Chapter 8: Effects of fire on intangible cultural resources: moving toward a landscape approach
Document Type: Book Chapter
Author(s): John R. Welch
Editor(s): Kevin C. Ryan; A. T. Jones; Cassandra L. Koerner; Kristine M. Lee
Publication Year: 2012

Cataloging Information

  • fire management
  • histories
  • Native Americans
  • red imported fire ant
  • wildfires
Record Maintained By:
Record Last Modified: March 16, 2021
FRAMES Record Number: 52177
Tall Timbers Record Number: 29242
TTRS Location Status: In-file
TTRS Call Number: A13.88:RMRS-42-vol.3
TTRS Abstract Status: Fair use, Okay, Reproduced by permission

This bibliographic record was either created or modified by the Tall Timbers Research Station and Land Conservancy and is provided without charge to promote research and education in Fire Ecology. The E.V. Komarek Fire Ecology Database is the intellectual property of the Tall Timbers Research Station and Land Conservancy.


From the text ... 'As the implications of enabling fire to reclaim its roles in wildland ecosystems continue to unfold, we are learning about how we value, view, and treat public lands, forests, fire, archaeological and historical sites, and associated human communities. The forest and fire management reorientation underway in the United States opens a window for looking at whether commonly applied standards and protocols for cultural resource conservation are adequate.This chapter examines intangible cultural resources that are defined as conceptual, oral, and behavioral traditions providing the social context for artifacts and sites. Often derived from time-tested associations between ecosystems and human communities, intangibles are the fragile and often threatened or neglected linkages among geography, cultures, forests, trees, and people. Thus, intangivle cultural resources warrant careful consideration in all stages of forest and heritage policy and practice, including wildland and prescribed fire and other fuels reduction programs.'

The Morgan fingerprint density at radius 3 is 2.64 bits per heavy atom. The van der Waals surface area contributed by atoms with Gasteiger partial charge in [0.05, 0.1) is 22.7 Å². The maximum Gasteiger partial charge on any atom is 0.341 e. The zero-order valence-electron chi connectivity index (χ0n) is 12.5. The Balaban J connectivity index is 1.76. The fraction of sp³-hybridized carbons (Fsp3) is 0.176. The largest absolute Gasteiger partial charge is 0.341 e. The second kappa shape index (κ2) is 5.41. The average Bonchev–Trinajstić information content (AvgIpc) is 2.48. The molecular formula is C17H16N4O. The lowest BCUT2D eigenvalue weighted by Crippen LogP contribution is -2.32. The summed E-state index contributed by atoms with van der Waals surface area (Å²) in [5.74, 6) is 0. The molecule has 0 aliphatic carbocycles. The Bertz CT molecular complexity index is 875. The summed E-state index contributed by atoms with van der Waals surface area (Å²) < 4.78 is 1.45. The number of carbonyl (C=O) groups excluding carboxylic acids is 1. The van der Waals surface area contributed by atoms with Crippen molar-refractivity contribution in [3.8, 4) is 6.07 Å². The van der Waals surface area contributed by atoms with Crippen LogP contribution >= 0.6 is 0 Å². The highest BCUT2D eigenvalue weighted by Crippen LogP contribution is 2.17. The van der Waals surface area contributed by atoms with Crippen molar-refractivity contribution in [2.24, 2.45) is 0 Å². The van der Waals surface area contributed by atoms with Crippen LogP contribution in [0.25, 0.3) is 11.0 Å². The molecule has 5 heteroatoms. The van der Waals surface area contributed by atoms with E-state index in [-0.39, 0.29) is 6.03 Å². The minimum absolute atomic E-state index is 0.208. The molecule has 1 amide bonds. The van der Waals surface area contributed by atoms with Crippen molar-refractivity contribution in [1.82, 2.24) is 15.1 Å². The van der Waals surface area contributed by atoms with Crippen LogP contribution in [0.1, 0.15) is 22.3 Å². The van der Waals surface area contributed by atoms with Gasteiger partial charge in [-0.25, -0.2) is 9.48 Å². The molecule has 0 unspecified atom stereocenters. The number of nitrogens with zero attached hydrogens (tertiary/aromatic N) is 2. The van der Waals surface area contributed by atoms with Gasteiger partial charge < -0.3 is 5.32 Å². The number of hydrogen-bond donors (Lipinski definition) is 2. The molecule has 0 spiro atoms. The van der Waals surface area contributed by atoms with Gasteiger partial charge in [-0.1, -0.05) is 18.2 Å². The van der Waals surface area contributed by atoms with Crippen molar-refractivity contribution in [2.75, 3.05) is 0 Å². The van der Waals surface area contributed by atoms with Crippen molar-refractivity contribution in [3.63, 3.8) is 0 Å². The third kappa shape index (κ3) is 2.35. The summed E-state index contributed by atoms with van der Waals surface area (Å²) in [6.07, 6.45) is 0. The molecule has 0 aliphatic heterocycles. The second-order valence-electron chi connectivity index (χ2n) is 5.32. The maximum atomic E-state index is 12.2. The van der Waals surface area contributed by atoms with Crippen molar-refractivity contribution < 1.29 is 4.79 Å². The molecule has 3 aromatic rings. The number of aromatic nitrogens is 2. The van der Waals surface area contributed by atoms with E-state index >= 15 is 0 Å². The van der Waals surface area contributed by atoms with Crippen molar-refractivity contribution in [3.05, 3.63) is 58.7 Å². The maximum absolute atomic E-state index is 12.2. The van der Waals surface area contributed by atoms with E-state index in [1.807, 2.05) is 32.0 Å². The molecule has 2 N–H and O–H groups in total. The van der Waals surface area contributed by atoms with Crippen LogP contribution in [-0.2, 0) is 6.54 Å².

Welch, J. R. 2012. Chapter 8: Effects of fire on intangible cultural resources: moving toward a landscape approach, in KC Ryan, AT Jones, CL Koerner, and KM Lee eds., Wildland fire in ecosystems: effects of fire on cultural resources and archaeology. Fort Collins, CO, USDA Forest Service, Rocky Mountain Research Station, General Technical Report RMRS-GTR, p. 157-170.